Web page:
NFC North: Randall McDaniel
Adrian Peterson said he wanted to run for 2,500 yards in 2013, and the reigning NFL MVP's goal immediately turned into sports talk radio fodder. People wanted to know, in almost every Peterson interview after that, whether the running back was serious or delusional, whether his prediction was an achievable goal or a baseless boast.
Peterson said several times in training camp that the goal had a deeper meaning -- that it was fuel to motivate him to top his 2,097-yard season in 2012. And in an interview with the Minneapolis Star Tribune's Dan Wiederer, Peterson shed some additional light on his thinking.
"Listen,” Peterson said. “If I don’t hear that number mentioned to me again, I’ll be all good. … People hear that 2,500 and it’s ‘Oh wow. That’s not possible. What was he thinking?’ They kind of focus on [the number] too much. In my mind, I’m not looking at it like that at all.”
Here are today's other Vikings stories of note:
- We looked at the Vikings' most significant cuts as they finalized their 53-man roster, and revisited how the actual roster compared to the prediction we'd made the night before.
- Greg Jennings and Cordarrelle Patterson are in Minnesota to try and balance out an offense that finished 31st in the league in passing last season, writes Mark Craig of the Star Tribune.
- The biggest difference between the Vikings and the Green Bay Packers -- the team they are chasing in the division -- comes down to the quarterback position, Jim Souhan of the Star Tribune says.
- Sean Jensen of the St. Paul Pioneer Press profiles Chris Donley, a lifelong Vikings fan who is dying from cancer and who watched the team's practice last Tuesday as a guest of Vikings Hall of Famer Randall McDaniel.
- The Vikings' cuts on Saturday took a bite out of their 2011 draft class, which hasn't panned out the way the team hoped, writes Judd Zulgad of 1500ESPN.com.
Plenty has been written and said about former Minnesota guard Randall McDaniel in the months since he was elected to the Pro Football Hall of Fame. You'll read nothing better than Mark Craig's piece in the Star Tribune, which also includes an extensive video interview. All of which is ironic considering McDaniel's career-long reticence to speak with the media.
During his 14-year career, McDaniel was named to 12 Pro Bowls and was selected a first-team All-Pro nine times. He blocked for six 1,000-yard rushers and five 3,000-yard passers.
But as McDaniel prepares for enshrinement this weekend, I wanted to use this space to pass along the explanation behind McDaniel's bizarre stance at the line of scrimmage.
|Kevin Terrell/Getty Images|
|Randall McDaniel believes his unorthodox stance gave him an advantage over opposing linemen.|
In fact, as McDaniel recalled shortly after his election, the stance was the result of an injury and an unwitting assist from an opposing defensive lineman. To this day, McDaniel believes it played a critical role in his success.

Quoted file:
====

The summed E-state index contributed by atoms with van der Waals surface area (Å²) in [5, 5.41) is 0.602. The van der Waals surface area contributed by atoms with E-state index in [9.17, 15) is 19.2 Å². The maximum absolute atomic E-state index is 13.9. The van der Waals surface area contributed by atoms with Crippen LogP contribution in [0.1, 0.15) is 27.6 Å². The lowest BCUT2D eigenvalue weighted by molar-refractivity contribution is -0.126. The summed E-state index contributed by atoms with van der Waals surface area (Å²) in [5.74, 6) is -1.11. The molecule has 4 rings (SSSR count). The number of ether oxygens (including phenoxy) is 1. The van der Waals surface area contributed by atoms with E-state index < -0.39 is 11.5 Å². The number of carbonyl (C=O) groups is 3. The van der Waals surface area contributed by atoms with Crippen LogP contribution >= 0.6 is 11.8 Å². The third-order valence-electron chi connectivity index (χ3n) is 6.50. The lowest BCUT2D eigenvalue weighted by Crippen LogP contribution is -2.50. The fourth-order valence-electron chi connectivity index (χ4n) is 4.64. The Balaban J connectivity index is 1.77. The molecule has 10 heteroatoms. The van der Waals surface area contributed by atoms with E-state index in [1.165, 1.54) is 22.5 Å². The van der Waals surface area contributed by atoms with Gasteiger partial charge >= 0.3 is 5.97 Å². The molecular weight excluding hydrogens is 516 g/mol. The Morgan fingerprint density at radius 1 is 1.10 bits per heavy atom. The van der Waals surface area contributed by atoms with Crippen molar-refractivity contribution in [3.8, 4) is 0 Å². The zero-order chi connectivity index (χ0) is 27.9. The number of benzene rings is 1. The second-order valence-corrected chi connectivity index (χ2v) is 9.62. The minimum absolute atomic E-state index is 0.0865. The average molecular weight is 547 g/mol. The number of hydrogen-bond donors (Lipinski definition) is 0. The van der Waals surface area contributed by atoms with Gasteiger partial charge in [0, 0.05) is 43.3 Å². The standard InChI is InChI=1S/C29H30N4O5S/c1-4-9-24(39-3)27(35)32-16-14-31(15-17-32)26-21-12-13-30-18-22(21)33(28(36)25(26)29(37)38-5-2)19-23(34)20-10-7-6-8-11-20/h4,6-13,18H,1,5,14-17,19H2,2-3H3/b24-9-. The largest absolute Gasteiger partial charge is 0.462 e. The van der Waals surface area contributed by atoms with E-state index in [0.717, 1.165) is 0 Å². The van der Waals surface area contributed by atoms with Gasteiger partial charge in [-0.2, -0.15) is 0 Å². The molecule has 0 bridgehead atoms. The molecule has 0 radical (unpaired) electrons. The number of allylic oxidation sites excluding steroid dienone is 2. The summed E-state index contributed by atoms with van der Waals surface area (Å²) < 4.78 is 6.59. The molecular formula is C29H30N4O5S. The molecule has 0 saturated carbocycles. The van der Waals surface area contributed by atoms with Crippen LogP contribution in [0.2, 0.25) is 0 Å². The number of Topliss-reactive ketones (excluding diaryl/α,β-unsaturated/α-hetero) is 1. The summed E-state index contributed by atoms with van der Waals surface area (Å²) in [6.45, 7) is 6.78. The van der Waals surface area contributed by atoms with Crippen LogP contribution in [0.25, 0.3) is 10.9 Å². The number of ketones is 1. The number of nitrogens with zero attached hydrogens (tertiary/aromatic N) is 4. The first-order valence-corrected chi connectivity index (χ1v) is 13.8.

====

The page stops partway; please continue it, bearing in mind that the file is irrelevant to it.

In 1990, Minnesota lineman Todd Kalis rolled up on McDaniel's right leg and forced him to miss two games. He returned wearing a knee brace.
"So I go in with that brace on," McDaniel said, "and it's stiff. It wasn't comfortable, and the only way I could get down in a stance was to turn my other leg out. So I started doing that. During the game, a defensive lineman made a comment like, 'I have no clue what you're doing. I can't tell if you're pulling, passing [or] coming at me.' And I thought, 'That wasn't very smart to say.' And I kept the stance. I thought, 'If you can't read it, then that gives me an advantage right there.'
"That's where it all came from: One little brace, one little accident along the way."
Sometimes, that's all it takes.
Here's one you won't read every day: Detroit receiver Bryant Johnson ended up on the non-football injury list because of ... a golf cart accident.
As Tom Kowalski of Mlive.com writes, residents of Johnson's Atlanta neighborhood in Atlanta typically drive golf carts for short trips. In early July, Johnson's cart tipped over on the driver's side. He slid down a hill and suffered mostly superficial cuts and bruises. No word on the cause of the accident.
Coach Jim Schwartz said there were no serious injuries, but Johnson isn't ready to practice yet. In the meantime, Dennis Northcutt is taking most of the repetitions as the Lions' No. 2 receiver in training camp.
Continuing around the NFC North:
- Lions receiver Calvin Johnson set the tone in camp by making a diving, 50-yard catch from Daunte Culpepper on his first pass. Tim Twentyman of the Detroit News recounts the Lions' first day of camp.
- Michael Rosenberg of the Detroit Free Press lays out his requirements for Matthew Stafford to be inserted as the Lions' starting quarterback.
- With Jay Cutler throwing lasers all over training camp, Brad Biggs of the Chicago Sun-Times remembers the best passing offense in the history of the Bears. In 1995, Erik Kramer threw for 3,838 yards.
- Cornerback Zack Bowman is making a good early impression in Bears camp, according to Jeff Dickerson of ESPN Chicago. Saturday night, he intercepted a Cutler pass intended for Devin Hester.
- Green Bay safety Nick Collins said he is "up to speed on everything" after missing most of the offseason program. Tom Silverstein of the Milwaukee Journal Sentinel chronicles the first day of Packers camp.
- Rob Demovsky of the Green Bay Press-Gazette has a fun nugget: This spring, Packers linebacker A.J. Hawk took a cab from the Minneapolis-St. Paul airport to Green Bay in order to make an organized team activity on time. The fare? $1,000.